Six days later, Jesus took with him Peter and James and his brother John and led them up a high mountain, by themselves. And he was transfigured before them, and his face shone like the sun, and his clothes became dazzling white. In hearing the account of Moses and his encounter with the living God, it would seem Matthew is drawing parallels with the Transfiguration of Jesus. In the Bible it is not uncommon to have significant events happen on mountaintops as these two readings attest. As was true of Moses and his encounter with the living God at Mt. Sinai, Peter, James, and John experience a “theophany” (God appearance) as Jesus is illumined with the glory of God.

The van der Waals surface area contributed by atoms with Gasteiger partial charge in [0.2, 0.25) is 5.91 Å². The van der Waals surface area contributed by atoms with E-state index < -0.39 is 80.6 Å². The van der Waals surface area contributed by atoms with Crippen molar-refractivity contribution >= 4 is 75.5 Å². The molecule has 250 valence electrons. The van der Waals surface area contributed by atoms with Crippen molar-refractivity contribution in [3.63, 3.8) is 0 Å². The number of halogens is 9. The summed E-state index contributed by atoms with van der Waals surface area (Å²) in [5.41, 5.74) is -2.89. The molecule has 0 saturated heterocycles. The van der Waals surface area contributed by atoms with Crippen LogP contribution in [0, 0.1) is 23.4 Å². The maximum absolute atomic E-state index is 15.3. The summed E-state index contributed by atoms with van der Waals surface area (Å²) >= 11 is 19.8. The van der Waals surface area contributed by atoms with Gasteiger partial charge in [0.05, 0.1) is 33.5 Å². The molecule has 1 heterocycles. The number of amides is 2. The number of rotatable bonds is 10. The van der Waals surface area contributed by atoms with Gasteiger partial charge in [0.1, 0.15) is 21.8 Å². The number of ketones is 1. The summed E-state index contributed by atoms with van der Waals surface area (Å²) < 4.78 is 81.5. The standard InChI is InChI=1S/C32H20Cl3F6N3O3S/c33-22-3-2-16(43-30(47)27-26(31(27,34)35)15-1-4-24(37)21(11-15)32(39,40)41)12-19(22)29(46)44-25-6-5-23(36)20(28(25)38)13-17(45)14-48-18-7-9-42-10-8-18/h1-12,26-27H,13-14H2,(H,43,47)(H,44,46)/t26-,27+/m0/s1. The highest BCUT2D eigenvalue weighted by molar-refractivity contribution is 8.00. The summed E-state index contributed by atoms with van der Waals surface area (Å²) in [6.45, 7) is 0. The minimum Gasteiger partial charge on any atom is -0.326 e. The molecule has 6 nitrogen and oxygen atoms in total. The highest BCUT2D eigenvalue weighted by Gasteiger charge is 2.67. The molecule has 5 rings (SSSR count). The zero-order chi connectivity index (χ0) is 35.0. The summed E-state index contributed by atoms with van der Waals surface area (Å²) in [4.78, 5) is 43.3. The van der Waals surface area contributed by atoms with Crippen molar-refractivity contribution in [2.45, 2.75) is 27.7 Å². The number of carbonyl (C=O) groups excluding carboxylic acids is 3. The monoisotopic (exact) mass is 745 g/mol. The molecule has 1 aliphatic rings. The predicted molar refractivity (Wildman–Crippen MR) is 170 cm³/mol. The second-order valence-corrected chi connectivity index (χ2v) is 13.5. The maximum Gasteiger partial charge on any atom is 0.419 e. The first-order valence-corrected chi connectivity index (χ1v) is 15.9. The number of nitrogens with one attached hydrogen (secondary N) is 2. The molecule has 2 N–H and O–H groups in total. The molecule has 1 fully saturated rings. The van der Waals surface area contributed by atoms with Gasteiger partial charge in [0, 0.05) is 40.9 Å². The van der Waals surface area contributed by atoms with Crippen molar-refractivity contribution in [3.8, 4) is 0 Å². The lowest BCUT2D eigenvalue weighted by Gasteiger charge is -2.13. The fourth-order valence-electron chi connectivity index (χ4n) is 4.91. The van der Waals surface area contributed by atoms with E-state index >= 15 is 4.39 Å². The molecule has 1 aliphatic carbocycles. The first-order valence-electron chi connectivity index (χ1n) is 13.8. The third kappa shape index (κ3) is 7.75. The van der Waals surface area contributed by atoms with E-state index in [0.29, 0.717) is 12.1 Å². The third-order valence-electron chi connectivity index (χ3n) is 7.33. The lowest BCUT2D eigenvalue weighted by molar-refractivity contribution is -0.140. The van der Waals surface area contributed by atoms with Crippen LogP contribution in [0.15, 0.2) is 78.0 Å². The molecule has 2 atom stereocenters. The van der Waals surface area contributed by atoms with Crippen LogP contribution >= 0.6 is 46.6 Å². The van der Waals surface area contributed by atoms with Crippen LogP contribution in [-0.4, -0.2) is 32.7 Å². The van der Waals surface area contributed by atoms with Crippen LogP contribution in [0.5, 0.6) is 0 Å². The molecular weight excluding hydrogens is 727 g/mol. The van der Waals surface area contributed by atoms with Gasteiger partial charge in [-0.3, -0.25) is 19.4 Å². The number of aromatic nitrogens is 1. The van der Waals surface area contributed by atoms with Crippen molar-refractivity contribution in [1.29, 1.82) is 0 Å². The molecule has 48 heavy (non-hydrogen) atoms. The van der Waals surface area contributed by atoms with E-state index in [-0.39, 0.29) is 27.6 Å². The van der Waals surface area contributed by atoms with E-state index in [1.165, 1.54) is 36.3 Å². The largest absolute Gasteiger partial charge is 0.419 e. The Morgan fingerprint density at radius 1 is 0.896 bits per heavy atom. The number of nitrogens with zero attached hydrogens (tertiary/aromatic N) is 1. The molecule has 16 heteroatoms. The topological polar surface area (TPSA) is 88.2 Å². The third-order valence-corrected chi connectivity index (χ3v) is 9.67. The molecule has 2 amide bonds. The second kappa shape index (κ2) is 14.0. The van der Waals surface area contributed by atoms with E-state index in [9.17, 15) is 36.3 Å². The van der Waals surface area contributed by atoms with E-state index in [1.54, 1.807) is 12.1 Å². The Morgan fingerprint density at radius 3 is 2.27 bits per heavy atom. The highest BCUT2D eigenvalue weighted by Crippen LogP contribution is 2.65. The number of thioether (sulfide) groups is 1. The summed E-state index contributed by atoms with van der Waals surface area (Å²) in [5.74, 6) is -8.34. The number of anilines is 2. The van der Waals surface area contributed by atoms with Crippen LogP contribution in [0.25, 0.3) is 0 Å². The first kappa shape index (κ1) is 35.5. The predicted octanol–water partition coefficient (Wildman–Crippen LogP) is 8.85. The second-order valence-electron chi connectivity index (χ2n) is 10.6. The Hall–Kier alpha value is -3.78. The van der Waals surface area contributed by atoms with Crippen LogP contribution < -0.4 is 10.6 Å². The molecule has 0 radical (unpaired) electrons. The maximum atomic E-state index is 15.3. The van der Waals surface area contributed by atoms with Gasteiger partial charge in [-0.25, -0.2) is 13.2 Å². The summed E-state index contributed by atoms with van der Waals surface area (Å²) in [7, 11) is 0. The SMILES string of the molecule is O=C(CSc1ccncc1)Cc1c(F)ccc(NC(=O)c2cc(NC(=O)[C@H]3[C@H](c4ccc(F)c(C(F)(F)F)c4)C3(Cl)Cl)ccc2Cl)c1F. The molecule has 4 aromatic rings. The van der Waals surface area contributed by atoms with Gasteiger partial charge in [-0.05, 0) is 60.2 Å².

Suddenly there appeared to them Moses and Elijah, talking with him. Much speculation has arisen from this verse and the appearance of Moses and Elijah. These are undoubtedly two of the greatest prophets in the Old Testament (OT), and represent much of the OT’s content (Moses with the Law, and Elijah the Prophets…had King David appeared as a representative for the Writings, the OT witness would have been complete). Matthew omits any indication as to the purpose of the ancient visitors, but Luke tells us, “They appeared in glory and were speaking of his departure, which he was about to accomplish at Jerusalem”. In the early verses of this text there is enough supernatural activity to last an average person a lifetime as Jesus’ person becomes luminescent, and two long gone spiritual giants (Moses had died some 1200 prior and Elijah ascended into heaven in a chariot if fire around 850 BC) are seen to be very much alive and well.